\end{equation}

This is often used to calculate the euclidean distance between two points.

\begin{equation}

\label{eq:euclDist}

d(\vec{v},\vec{u})= ||\vec{v-u}||_2 = \sqrt{(\vec{v}-\vec{u})^\mathrm{T}(\vec{v}-\vec{u})} = \sqrt{\sum_{i=1}^n{(v_i-u_i)^2}}

\end{equation}

A generalization of the euclidean norm is the p-norm.

\begin{equation}

\label{eq:pNorm}

||\vec{v}||_1 = \left(\sum_{i=1}^n{v_i^p}\right)^\frac{1}{p}

\end{equation}

Besides the euclidean norm, the most important p-norms are the manhattan norm with \(p=1\) and the infinity norm with \(p=\infty\).

\begin{equation}

\label{eq:1Norm}

||\vec{v}||_1 = \left(\sum_{i=1}^n{v_i^1}\right)^\frac{1}{1} = \sum_{i=1}^n{|v_i|}

\end{equation}

\begin{equation}

\label{eq:inftyNorm}

||\vec{v}||_\infty = \max\{v_1, \cdots, v_n\};

\end{equation}

##### Linear and Quadratic Equations

Matrix notation allows for succinct expression of linear and quadratic systems of equations. The set of linear equations \(y_i = a_{i1}x_{i1} + \cdots + a_{in}x_{in} + b_i = 0,\; i\in \{1, \cdots, m\}\) can be written as follows.

\begin{equation}

\label{eq:linearEquations}

\vec{y} = A\vec{x} + \vec{b} = \vec{0};

\end{equation}

The quadratic equation \(y = \sum_{i,j=1}^n{a_{ij}x_ix_j}+b=0\) can be written as follows.

\begin{equation}

\label{eq:quadraticEquation}

y = \vec{x}^\mathrm{T}A\vec{x} + b = 0;

\end{equation}

##### Miscellaneous Structures and Operations

Sometimes it is useful to have a way to represent a vector of identical entries. The null vectors \(\vec{0}\) and one vectors \(\vec{1}\) are vectors with entries of only \(0\) and \(1\) respectively. Usually the dimension of such a vector is implied by the context. An application of the one vector is that it can be used to sum the entries of a vector by \(\vec{1}^\mathrm{T}\vec{x} = x_1 + \cdots + x_m\).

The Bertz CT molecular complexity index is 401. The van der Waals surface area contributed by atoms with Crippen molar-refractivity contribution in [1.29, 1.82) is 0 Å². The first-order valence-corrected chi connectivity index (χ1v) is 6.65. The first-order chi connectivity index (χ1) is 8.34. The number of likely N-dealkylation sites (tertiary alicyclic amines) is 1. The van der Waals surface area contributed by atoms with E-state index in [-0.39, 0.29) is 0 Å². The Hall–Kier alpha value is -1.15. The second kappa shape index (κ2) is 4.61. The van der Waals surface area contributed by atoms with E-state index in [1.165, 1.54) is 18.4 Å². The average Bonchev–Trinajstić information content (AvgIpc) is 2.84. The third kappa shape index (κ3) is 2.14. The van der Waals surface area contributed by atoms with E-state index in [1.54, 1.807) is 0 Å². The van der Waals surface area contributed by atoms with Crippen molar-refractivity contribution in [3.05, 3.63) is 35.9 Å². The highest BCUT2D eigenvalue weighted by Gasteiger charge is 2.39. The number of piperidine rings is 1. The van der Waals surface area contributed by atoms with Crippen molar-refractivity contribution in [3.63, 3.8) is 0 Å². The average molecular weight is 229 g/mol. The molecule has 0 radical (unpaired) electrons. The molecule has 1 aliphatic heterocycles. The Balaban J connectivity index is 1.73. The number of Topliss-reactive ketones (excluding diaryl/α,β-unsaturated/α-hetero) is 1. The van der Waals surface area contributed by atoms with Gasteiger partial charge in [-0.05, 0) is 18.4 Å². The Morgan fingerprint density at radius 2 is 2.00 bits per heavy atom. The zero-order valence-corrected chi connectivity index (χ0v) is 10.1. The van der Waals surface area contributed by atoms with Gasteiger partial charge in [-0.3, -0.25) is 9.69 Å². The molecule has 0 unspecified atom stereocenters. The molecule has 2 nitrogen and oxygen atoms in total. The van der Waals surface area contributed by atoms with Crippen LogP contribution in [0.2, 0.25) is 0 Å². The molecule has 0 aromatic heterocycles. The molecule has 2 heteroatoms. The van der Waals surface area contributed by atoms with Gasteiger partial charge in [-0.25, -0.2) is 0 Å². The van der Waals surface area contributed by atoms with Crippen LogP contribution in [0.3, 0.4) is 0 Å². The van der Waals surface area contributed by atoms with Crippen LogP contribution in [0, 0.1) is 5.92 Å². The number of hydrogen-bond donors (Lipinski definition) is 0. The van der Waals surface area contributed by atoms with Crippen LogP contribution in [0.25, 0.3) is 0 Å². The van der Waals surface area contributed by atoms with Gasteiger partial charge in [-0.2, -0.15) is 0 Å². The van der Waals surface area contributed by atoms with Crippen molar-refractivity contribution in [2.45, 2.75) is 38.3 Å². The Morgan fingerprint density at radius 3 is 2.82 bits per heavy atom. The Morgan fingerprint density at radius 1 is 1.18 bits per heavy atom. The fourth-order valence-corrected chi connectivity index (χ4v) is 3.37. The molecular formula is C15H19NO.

\begin{equation}

\label{eq:nullOneVector}

\vec{0} =

\begin{bmatrix}

0 \\

\vdots \\

0

\end{bmatrix},

\quad\vec{1} =

\begin{bmatrix}

1 \\

\vdots \\

1

\end{bmatrix}

\end{equation}

The \(\mathrm{diag}(\cdot)\) operator transforms a vector \(\vec{v}\in\mathbb{R}^{n}\) into a diagonal matrix \(V\in\mathbb{R}^{n\times n}\) by putting each entry of the vector into the diagonal of the matrix while keeping other entries zero.

\begin{equation}

\label{eq:diagVectorToMatrix}

\mathrm{diag}(\vec{v}) = \mathrm{diag}

\begin{bmatrix}

v_1 \\

\vdots \\

v_n

\end{bmatrix}

=

\begin{bmatrix}

v_{1} & \cdots & 0 \\

\vdots & \ddots & \vdots \\

0 & \cdots & v_{n}

\end{bmatrix}

=

V

\end{equation}

An often used matrix concept is the identity matrix defined as \(I_n = diag(\vec{1})\). It has the property that multiplication with it does not have any effect, e.g., \(AI_n=A\), and can be viewed as a cousin of \(1\) in normal arithmetic.

Finally augmentation of vectors and matrices can be needed for application of machine learning and optimization software. Augmentation simply means that we concatenate two object of equal dimensions. For instance, a vector \(\vec{v} = [v_1, \cdots, v_n]^\mathrm{T}\) may be augmented by a new variable \(v_{n+1}\) becoming \(\vec{v}’ = [v_1, \cdots, v_{n+1}]^\mathrm{T}\). Similarly a matrix \(A\in\mathbb{R}^{m\times n}\) may be augmented by another matrix, say, \(E\in\mathbb{R}^{m\times k}\) as follows.

\begin{equation}

\label{eq:matrixAugmentation}

\begin{bmatrix}

A & E

\end{bmatrix}

=

\begin{bmatrix}

a_{11} & \cdots & a_{1n} & e_{11} & \cdots & e_{1k} \\

\vdots & \ddots & \vdots & \vdots & \ddots & \vdots \\

a_{m1} & \cdots & a_{mn} & e_{m1} & \cdots & e_{mk}

\end{bmatrix}

\end{equation}

Another example where we augment the matrix with a vector could be as follows.

\begin{equation}

\label{eq:matrixVectorAugmentation}

\begin{bmatrix}

A \\

\vec{v}^\mathrm{T}

\end{bmatrix}

=

\begin{bmatrix}

a_{11} & \cdots & a_{1n} \\

\vdots & \ddots & \vdots\\

a_{m1} & \cdots & a_{mn}\\

v_{1} & \cdots & v_{n}

\end{bmatrix}

\end{equation}